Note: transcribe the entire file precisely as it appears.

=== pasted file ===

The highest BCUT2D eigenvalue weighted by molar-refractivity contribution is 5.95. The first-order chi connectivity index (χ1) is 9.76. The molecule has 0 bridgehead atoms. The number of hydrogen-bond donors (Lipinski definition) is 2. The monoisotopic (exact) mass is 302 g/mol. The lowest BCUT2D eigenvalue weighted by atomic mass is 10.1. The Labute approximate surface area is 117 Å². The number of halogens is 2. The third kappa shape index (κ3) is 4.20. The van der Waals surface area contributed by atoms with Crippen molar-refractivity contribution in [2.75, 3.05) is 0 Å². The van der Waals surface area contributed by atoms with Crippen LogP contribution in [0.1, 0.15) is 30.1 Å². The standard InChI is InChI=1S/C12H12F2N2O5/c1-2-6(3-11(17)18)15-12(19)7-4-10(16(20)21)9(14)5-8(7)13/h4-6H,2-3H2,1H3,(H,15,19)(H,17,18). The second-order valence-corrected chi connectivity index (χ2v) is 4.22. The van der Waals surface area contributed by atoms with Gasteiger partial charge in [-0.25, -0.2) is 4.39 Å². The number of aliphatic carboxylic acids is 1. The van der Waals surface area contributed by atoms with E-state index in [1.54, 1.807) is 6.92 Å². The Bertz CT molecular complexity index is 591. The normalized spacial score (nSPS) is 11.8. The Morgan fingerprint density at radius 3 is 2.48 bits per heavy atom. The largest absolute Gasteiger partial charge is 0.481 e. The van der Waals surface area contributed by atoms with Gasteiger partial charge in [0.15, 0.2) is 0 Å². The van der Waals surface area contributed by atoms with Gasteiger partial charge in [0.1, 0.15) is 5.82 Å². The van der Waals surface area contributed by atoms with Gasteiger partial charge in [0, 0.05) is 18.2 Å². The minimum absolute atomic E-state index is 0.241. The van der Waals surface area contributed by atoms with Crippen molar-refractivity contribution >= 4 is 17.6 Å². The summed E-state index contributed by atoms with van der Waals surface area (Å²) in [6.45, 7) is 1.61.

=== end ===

The highest BCUT2D eigenvalue weighted by molar-refractivity contribution is 5.95. The first-order chi connectivity index (χ1) is 9.76. The molecule has 0 bridgehead atoms. The number of hydrogen-bond donors (Lipinski definition) is 2. The monoisotopic (exact) mass is 302 g/mol. The lowest BCUT2D eigenvalue weighted by atomic mass is 10.1. The Labute approximate surface area is 117 Å². The number of halogens is 2. The third kappa shape index (κ3) is 4.20. The van der Waals surface area contributed by atoms with Crippen molar-refractivity contribution in [2.75, 3.05) is 0 Å². The van der Waals surface area contributed by atoms with Crippen LogP contribution in [0.1, 0.15) is 30.1 Å². The standard InChI is InChI=1S/C12H12F2N2O5/c1-2-6(3-11(17)18)15-12(19)7-4-10(16(20)21)9(14)5-8(7)13/h4-6H,2-3H2,1H3,(H,15,19)(H,17,18). The second-order valence-corrected chi connectivity index (χ2v) is 4.22. The van der Waals surface area contributed by atoms with Gasteiger partial charge in [-0.25, -0.2) is 4.39 Å². The number of aliphatic carboxylic acids is 1. The van der Waals surface area contributed by atoms with E-state index in [1.54, 1.807) is 6.92 Å². The Bertz CT molecular complexity index is 591. The normalized spacial score (nSPS) is 11.8. The Morgan fingerprint density at radius 3 is 2.48 bits per heavy atom. The largest absolute Gasteiger partial charge is 0.481 e. The van der Waals surface area contributed by atoms with Gasteiger partial charge in [0.15, 0.2) is 0 Å². The van der Waals surface area contributed by atoms with Gasteiger partial charge in [0.1, 0.15) is 5.82 Å². The van der Waals surface area contributed by atoms with Gasteiger partial charge in [0, 0.05) is 18.2 Å². The minimum absolute atomic E-state index is 0.241. The van der Waals surface area contributed by atoms with Crippen molar-refractivity contribution >= 4 is 17.6 Å². The summed E-state index contributed by atoms with van der Waals surface area (Å²) in [6.45, 7) is 1.61.